Last three weeks I have been doing some Python. I got a desktop automation project where the main codebase ran in a Raspberry Pi computer. I did not choose Python initially but a part of the codebase was already developed it. The project was in extreme hurry and I did not have time to switch it to a language I knew better.
I had used Python before in 2008 in scientific computing classes and in programming teaching practice classes during my MSc studies. The former case used Python as a wrapper around some native numerical vector computation libraries and the latter case dealt with extreme basic language constructs like loops. These were both very academic use cases.
The Pi application used Python 3. I started by copy-pasting together code examples from Google and testing throughfully. The code processed Flic.io button clicks and ran some TCP requests. The buttons part was simple but the TCP part turned out moderately hard:
- Flic.io loop was tied to the main thread.
- TCP connection has to be open and handled in other threads.
- Sockets are not threadsafe.
This led to the the solution with non-blocking IO and complex queue(locks)-based approach. At the end I got it properly working but the code turned out pretty long and complicated compared to the similar code I have written in Node.js where IO is asynchronous by default and where you cannot have race conditions. The server side daemon coordinating our Pi setups was indeed written in Node.js.
In the later stage the project also required 2 GUI applications running on Windows. It came as a nice surprise that Python has a built-in GUI toolkit. The alternatives considered were Qt (C++, too slow to develop, requires messy setup with compilers and IDEs), Node.js/Electron (Node.js has no cross-platform GUI toolkit at all and Electron has miserable performance on low-power devices), SWI-Prolog (it has XPCE and I know the language pretty well but I wanted to avoid dealing with concurrent threaded IO in another language).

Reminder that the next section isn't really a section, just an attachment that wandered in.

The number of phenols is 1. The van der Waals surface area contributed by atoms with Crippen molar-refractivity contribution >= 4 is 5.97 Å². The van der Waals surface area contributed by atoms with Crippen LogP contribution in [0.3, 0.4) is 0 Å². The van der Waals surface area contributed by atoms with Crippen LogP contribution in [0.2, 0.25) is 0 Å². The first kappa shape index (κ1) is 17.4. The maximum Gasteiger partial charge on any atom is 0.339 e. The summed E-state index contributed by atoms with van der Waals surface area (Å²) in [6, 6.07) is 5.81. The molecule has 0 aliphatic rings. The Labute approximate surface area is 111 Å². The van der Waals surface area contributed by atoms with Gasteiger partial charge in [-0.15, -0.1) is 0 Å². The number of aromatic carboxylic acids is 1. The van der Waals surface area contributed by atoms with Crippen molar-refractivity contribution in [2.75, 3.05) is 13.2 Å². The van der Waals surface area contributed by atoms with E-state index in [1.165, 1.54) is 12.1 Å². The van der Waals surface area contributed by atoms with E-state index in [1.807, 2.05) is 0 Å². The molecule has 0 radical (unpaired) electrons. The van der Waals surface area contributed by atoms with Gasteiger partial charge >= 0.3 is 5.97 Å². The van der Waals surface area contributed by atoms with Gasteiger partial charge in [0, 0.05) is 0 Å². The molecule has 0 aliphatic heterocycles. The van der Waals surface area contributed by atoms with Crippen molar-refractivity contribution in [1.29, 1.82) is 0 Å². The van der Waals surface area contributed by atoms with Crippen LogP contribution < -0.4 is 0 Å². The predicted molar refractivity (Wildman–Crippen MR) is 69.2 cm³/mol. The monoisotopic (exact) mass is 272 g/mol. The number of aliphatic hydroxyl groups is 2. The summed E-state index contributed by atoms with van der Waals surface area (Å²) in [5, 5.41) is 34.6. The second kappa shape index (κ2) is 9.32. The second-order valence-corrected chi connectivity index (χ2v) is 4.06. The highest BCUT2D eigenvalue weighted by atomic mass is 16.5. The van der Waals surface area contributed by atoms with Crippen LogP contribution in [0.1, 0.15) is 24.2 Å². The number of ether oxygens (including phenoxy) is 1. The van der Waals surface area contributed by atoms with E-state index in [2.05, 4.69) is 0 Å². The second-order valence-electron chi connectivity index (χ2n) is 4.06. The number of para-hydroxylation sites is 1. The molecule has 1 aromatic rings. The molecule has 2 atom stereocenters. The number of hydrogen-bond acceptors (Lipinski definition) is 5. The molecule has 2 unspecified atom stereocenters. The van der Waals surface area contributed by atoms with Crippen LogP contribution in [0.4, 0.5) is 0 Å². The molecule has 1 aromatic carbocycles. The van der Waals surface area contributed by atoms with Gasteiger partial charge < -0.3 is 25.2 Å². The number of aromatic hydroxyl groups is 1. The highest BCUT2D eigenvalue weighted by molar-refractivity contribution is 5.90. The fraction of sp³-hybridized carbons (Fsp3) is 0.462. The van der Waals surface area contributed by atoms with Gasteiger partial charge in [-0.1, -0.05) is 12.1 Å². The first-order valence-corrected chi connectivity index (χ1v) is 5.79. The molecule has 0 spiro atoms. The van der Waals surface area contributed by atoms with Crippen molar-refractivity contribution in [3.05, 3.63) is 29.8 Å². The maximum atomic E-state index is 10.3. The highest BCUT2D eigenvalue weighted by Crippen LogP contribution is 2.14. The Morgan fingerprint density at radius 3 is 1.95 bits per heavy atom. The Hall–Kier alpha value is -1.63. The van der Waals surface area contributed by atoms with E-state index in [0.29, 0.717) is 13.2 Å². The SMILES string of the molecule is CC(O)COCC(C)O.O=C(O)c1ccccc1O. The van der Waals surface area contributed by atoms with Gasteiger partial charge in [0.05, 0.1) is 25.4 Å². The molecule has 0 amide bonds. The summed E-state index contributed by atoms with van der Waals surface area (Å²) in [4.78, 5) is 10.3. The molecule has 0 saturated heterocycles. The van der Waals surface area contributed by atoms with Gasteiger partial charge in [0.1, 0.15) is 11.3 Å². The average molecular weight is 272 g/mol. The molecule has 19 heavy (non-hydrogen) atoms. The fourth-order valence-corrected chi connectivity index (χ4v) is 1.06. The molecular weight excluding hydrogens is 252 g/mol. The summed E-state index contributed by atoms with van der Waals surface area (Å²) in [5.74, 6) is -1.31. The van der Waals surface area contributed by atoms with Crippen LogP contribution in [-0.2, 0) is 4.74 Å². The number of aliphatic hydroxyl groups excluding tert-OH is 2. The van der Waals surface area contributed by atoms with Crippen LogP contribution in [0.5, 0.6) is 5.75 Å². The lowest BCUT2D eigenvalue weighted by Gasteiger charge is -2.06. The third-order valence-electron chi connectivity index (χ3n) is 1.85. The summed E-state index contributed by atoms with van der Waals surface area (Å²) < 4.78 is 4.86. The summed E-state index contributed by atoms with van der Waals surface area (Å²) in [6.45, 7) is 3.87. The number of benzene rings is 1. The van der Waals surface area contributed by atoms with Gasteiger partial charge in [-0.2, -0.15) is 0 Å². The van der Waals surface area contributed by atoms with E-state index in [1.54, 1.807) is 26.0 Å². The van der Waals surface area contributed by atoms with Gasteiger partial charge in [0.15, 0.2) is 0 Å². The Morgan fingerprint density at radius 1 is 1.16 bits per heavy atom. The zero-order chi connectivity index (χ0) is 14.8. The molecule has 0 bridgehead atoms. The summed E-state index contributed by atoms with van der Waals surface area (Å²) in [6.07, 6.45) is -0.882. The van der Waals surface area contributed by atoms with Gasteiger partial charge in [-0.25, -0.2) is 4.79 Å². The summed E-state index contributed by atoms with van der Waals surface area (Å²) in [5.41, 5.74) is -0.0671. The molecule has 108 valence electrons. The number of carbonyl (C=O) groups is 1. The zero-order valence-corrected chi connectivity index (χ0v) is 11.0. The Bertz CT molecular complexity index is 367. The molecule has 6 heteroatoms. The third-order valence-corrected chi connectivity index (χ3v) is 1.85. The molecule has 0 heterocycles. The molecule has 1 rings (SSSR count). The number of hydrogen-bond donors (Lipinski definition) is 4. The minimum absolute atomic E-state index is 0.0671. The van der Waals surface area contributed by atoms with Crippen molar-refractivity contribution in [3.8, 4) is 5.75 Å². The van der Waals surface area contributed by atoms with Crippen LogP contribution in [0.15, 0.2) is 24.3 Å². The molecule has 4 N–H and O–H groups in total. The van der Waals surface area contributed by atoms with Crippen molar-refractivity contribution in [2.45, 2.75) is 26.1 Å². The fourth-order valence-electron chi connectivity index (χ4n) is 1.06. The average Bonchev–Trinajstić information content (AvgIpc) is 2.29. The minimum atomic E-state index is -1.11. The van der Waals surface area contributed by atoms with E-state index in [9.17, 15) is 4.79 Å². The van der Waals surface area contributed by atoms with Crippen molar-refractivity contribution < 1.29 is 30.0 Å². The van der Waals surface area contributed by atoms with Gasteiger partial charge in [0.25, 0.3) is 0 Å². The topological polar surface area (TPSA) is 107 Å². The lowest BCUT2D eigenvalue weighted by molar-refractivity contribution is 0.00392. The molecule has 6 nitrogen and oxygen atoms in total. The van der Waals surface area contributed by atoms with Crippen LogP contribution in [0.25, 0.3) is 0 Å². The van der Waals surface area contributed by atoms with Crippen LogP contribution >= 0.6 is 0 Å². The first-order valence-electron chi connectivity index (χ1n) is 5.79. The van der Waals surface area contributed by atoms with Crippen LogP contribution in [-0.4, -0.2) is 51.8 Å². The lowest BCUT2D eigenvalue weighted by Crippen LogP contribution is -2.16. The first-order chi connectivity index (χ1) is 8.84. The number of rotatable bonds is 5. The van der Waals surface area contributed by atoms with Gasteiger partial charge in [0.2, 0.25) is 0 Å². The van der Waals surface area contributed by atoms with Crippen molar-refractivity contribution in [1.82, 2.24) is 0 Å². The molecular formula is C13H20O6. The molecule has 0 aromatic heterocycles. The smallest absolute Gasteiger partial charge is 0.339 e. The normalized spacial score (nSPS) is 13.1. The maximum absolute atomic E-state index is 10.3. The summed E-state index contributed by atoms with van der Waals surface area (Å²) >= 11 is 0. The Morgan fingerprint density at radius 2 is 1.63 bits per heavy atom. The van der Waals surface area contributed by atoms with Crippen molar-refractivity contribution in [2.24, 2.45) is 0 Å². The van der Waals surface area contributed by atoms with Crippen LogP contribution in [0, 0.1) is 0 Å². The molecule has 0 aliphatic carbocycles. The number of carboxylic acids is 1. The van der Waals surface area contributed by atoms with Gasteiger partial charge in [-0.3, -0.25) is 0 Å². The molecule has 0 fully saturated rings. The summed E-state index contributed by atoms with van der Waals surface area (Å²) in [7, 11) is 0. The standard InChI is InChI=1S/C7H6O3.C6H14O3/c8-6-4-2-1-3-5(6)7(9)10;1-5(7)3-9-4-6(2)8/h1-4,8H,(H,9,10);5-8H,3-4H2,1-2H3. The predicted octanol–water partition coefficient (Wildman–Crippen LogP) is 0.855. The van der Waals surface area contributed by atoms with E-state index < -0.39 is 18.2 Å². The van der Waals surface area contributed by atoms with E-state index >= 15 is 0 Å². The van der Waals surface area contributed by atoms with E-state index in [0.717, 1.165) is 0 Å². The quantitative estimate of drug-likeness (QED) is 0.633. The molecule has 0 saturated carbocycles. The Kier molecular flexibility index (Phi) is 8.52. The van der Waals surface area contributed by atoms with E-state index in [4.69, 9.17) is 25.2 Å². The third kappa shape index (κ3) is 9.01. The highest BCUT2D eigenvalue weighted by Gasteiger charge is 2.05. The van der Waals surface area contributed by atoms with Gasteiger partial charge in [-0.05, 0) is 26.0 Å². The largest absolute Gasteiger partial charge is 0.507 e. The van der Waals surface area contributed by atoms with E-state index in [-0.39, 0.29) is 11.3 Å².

I managed to build the apps with Python and tkinter. Another good surprise was support for .pyw bundles that allow to start applications on Windows by clicking the file icon. This also allowed me to put together a trivial NSIS installer that placed the working launch icon to the user's desktop.
Things I like about Python
- Built-in cross-platform GUI toolkit tkinter.
- Lots of other good stuff in standard library.
- Bundling to pyz/pyw files.
- Installed on Linux distros by default.
- Relatively low memory usage.
and not like
- Documentation sucks (how does non-blocking socket.recv behave?).
- Too many IO approaches (blocking, coroutines, async, etc).
- Lots of obsolete Python 2 example code that blows up under Python 3.
- Weird strings (binary stuff should be separated into Buffer-like blobs).
- No application-based package manager like NPM (Pip is system-wide).
This will likely be my single Python project for now. I generally do not develop GUI applications or Raspberry Pi applications. However, if I had to, I might use Python again.